It seems to me that those who insist that the Common Core will reduce,even eliminate, reading fiction misinterpret or ignore what the standards say. The CCSS make reading and writing not just the responsibility of language arts, but in every subject area. If a high school student's reading should be 70% non-fiction that includes reading in social studies, science, math, foreign language as well as in language arts. The Common Core does have standards for Reading Literature in language arts grades 6-12 and reading standards for social studies, science, and technical studies as well. Some of the reactions seem ill-informed and unwarranted. I agree that the CCSS need to be well understood before curriculum changes are made; however, a thorough, careful reading of both the reading and writing standards should help alleviate some of the concern. By the way, the percentages noted in the standards come from the NAEP Reading Framework.
My concern is that school systems/states will make requirements based on incorrect or confused information. The indications are -- at least from what I've read -- that some of that is already happening.
That is my concern as well. The way to combat it is for educators at all levels be informed. They need to read the standards, if only at their grade levels and disciplines, and then address them in their lessons. Many are already addressing the standards because they are not so different from the Indiana standards.
There are also problems within the writing standards. Prof. Sandra Stotsky addresses this issue in a post on www.hoosiersagainstcommoncore.com. She points to the lack of coherency between the writing and reading standards.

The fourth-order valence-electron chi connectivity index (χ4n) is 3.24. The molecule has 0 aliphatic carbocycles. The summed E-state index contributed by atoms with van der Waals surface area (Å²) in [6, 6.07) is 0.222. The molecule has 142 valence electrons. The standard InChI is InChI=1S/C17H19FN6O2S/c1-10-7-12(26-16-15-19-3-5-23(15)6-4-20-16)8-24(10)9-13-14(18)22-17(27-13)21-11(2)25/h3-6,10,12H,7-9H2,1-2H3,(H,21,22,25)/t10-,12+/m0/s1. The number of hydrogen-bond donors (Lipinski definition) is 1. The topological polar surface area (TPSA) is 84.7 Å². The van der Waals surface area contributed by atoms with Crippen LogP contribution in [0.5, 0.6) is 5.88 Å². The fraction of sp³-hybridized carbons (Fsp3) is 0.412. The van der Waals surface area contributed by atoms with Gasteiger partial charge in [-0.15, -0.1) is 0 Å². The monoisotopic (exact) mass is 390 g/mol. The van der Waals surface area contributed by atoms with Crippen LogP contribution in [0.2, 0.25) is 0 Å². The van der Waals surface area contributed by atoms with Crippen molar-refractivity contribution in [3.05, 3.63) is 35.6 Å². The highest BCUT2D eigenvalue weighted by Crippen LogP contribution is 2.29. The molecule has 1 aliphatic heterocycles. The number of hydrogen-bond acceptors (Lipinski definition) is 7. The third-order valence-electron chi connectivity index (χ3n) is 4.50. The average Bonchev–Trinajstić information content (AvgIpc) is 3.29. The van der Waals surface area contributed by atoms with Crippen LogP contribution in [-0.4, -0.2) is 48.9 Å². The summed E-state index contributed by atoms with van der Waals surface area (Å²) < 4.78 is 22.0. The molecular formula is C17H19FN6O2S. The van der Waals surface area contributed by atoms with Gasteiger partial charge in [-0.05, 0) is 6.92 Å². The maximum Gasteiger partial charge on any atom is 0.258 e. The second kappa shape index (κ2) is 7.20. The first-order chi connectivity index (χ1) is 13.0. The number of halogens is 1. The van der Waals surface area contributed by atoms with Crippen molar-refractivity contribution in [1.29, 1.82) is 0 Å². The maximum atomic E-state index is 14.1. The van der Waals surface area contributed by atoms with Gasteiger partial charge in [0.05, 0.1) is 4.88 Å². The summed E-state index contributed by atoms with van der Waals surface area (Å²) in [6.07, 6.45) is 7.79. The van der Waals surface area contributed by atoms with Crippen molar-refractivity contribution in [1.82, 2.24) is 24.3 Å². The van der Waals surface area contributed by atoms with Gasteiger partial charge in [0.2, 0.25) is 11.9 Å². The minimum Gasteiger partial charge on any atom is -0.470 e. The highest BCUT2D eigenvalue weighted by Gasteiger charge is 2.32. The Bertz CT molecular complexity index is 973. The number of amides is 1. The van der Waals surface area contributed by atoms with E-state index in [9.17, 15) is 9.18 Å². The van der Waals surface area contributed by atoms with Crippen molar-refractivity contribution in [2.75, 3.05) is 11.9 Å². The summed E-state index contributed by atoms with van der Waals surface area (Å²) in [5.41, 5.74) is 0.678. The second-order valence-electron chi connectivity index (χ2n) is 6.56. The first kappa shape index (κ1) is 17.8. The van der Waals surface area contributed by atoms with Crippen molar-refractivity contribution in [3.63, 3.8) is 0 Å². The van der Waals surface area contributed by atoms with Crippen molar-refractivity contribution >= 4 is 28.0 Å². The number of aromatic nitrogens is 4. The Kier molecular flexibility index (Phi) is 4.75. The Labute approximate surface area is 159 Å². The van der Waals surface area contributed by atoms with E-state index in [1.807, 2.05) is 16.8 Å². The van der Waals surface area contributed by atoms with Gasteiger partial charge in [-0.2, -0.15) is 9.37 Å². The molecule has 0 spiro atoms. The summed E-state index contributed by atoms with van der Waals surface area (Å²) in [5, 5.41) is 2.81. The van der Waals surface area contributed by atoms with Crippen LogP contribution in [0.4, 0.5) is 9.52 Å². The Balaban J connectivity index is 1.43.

Also, I disagree with the comments on the NAEP reading frameworks being aligned with common core. Limitations posed by Common Core's idiosyncratic 50/50 division of reading standards: 10 for informational (or nonfiction) reading, 9 for literary study, at every grade level. This division is unsupported by reading research or NAEP's own reading frameworks (see Bauerlein & Stotsky, 2012).
a. Much less room for literary study (which always included literary nonfiction in the form of speeches and historically contemporary essays). Makes a coherent literature curriculum impossible.
b. No indication what "information" is inherently part of the English curriculum (i.e., the counterpart to the information about math, history, and science that is taught in the math, history, and science curriculum respectively). Results in an even more incoherent curriculum unless informational selections are historically contemporary or intellectually antecedent to literary texts studied.
c. Leaves the K-8 reading curriculum wide open to less demanding reading than complex literary texts because the purpose of informational text is precisely to convey "information." Lends itself to reading comprehension exercises especially because "cold reading" being recommended by confused people at Aspen Institute (see Brown & Kappas, 2012).
d. Leaves the curriculum also open to "context" texts now labeled pre-reading that may distort or distract from the literary text if they are not contemporary to the text or if they moralize.
e. If informational or nonfiction text analyzed for rhetoric, will literary texts be analyzed aesthetically, for balance?
f. If no agreed-upon body of information in an English curriculum, how can informational test items be valid and fair? Cannot assess the information in scattered informational readings because students haven't learned the disciplinary context for the information. Nor is it clear how English teachers or students know whether the information in them is correct, complete, unbiased. If the information is daily life-based, then it is a reading comprehension exercise and not appropriate in the English curriculum.